Spring pressure

Discussion in 'Manton Push Rods Top Alcohol Tech Questions' started by Dragsterbus, Sep 16, 2009.

  1. hemi altered 378

    hemi altered 378 Blown Altered

    Joined:
    Jul 3, 2004
    Messages:
    864
    Likes Received:
    0
    we have found on our combo ( fuel head) that for every .010 you lose on the gasket....you gain real close to 1/3 of a point in compression. so, in your case if you indeed have a true 12 to 1 and put .020 thicker gaskets on that should give you real close to 11.4 to 1. you might want to check it with that formula that Eli posted. i went through all this when we cc'd our motor over the winter. hope this helps
    Darren
     
    #21
  2. Dragsterbus

    Dragsterbus New Member

    Joined:
    Oct 9, 2008
    Messages:
    141
    Likes Received:
    0
    Thats great info ! , Thanks everyone :D
     
    #22
  3. clint thompson

    Joined:
    Jan 15, 2004
    Messages:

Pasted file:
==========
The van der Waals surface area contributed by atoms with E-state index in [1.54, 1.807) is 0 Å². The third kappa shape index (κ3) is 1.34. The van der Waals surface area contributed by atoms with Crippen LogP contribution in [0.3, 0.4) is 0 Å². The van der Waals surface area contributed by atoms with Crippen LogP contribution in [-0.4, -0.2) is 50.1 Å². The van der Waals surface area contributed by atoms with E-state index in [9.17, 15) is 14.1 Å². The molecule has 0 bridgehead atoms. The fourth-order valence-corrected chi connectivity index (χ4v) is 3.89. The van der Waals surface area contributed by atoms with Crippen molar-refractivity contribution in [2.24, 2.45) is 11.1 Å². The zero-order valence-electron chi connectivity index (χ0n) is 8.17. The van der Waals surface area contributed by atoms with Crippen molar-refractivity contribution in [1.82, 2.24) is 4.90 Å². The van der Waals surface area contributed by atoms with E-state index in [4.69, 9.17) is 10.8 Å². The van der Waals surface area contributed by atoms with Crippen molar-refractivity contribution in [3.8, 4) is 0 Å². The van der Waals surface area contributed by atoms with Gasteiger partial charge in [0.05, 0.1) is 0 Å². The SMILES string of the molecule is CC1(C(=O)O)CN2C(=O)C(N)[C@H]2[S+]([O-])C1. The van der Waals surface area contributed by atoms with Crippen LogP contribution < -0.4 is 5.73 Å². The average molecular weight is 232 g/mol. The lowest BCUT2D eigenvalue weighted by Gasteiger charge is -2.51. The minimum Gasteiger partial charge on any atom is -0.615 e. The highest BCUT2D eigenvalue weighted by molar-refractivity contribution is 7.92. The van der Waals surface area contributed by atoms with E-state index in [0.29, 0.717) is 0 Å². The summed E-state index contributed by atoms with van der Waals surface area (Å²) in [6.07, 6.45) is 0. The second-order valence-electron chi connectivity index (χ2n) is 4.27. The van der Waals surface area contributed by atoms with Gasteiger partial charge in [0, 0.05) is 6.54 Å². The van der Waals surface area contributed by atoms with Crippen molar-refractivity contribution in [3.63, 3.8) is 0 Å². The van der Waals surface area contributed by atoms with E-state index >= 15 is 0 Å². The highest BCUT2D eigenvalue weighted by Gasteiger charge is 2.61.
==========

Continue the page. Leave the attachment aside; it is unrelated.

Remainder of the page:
628
    Likes Received:
    2
    how many valves are open???


    That is absolutely correct, and you don't have to be a rocket scientist to figure that out. The boost pressure is the pressure in the manifold and would be higher if less valves were open and lower if more were open, but considering that the number of valves open at any one time is kind of a constant, the boost pressure is also.

    That said, I agree with the theory that to a point, more pressure is better and definately has resulted in less maint. There is way less chatter and wear on the valves and seats, and the springs last much longer when you start with a higher seat pressure. We use springs that install about 625 and change them when they get down to about 425.

    Clint
     
    #23
  4. mudmankipp

    mudmankipp New Member

    Joined:
    Oct 13, 2008